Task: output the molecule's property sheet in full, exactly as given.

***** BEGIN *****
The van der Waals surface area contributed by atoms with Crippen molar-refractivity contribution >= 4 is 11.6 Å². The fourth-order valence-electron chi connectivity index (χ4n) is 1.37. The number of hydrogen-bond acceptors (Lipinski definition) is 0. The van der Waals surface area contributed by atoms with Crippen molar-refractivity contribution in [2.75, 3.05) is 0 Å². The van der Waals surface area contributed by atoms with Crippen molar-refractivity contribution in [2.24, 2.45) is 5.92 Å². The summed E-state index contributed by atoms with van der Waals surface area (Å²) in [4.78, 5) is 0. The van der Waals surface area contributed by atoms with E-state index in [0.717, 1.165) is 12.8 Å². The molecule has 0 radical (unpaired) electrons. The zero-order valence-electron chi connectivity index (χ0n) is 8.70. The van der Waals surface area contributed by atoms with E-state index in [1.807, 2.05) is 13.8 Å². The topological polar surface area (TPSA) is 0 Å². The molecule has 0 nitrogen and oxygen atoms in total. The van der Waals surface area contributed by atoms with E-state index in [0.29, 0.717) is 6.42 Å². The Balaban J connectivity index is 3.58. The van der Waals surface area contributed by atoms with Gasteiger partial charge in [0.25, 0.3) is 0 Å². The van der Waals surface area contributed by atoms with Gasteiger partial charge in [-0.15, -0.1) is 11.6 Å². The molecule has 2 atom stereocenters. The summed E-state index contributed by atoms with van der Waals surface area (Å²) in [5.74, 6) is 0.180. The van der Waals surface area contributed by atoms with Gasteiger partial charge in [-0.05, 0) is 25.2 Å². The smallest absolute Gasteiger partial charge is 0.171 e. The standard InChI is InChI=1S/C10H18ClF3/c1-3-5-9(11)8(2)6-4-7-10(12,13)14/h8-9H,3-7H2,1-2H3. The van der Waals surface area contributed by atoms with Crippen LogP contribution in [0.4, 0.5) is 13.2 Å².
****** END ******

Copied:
The van der Waals surface area contributed by atoms with Crippen molar-refractivity contribution >= 4 is 11.6 Å². The fourth-order valence-electron chi connectivity index (χ4n) is 1.37. The number of hydrogen-bond acceptors (Lipinski definition) is 0. The van der Waals surface area contributed by atoms with Crippen molar-refractivity contribution in [2.75, 3.05) is 0 Å². The van der Waals surface area contributed by atoms with Crippen molar-refractivity contribution in [2.24, 2.45) is 5.92 Å². The summed E-state index contributed by atoms with van der Waals surface area (Å²) in [4.78, 5) is 0. The van der Waals surface area contributed by atoms with E-state index in [0.717, 1.165) is 12.8 Å². The molecule has 0 radical (unpaired) electrons. The zero-order valence-electron chi connectivity index (χ0n) is 8.70. The van der Waals surface area contributed by atoms with E-state index in [1.807, 2.05) is 13.8 Å². The topological polar surface area (TPSA) is 0 Å². The molecule has 0 nitrogen and oxygen atoms in total. The van der Waals surface area contributed by atoms with E-state index in [0.29, 0.717) is 6.42 Å². The Balaban J connectivity index is 3.58. The van der Waals surface area contributed by atoms with Gasteiger partial charge in [0.25, 0.3) is 0 Å². The van der Waals surface area contributed by atoms with Gasteiger partial charge in [-0.15, -0.1) is 11.6 Å². The molecule has 2 atom stereocenters. The summed E-state index contributed by atoms with van der Waals surface area (Å²) in [5.74, 6) is 0.180. The van der Waals surface area contributed by atoms with Gasteiger partial charge in [-0.05, 0) is 25.2 Å². The smallest absolute Gasteiger partial charge is 0.171 e. The standard InChI is InChI=1S/C10H18ClF3/c1-3-5-9(11)8(2)6-4-7-10(12,13)14/h8-9H,3-7H2,1-2H3. The van der Waals surface area contributed by atoms with Crippen LogP contribution in [0.4, 0.5) is 13.2 Å².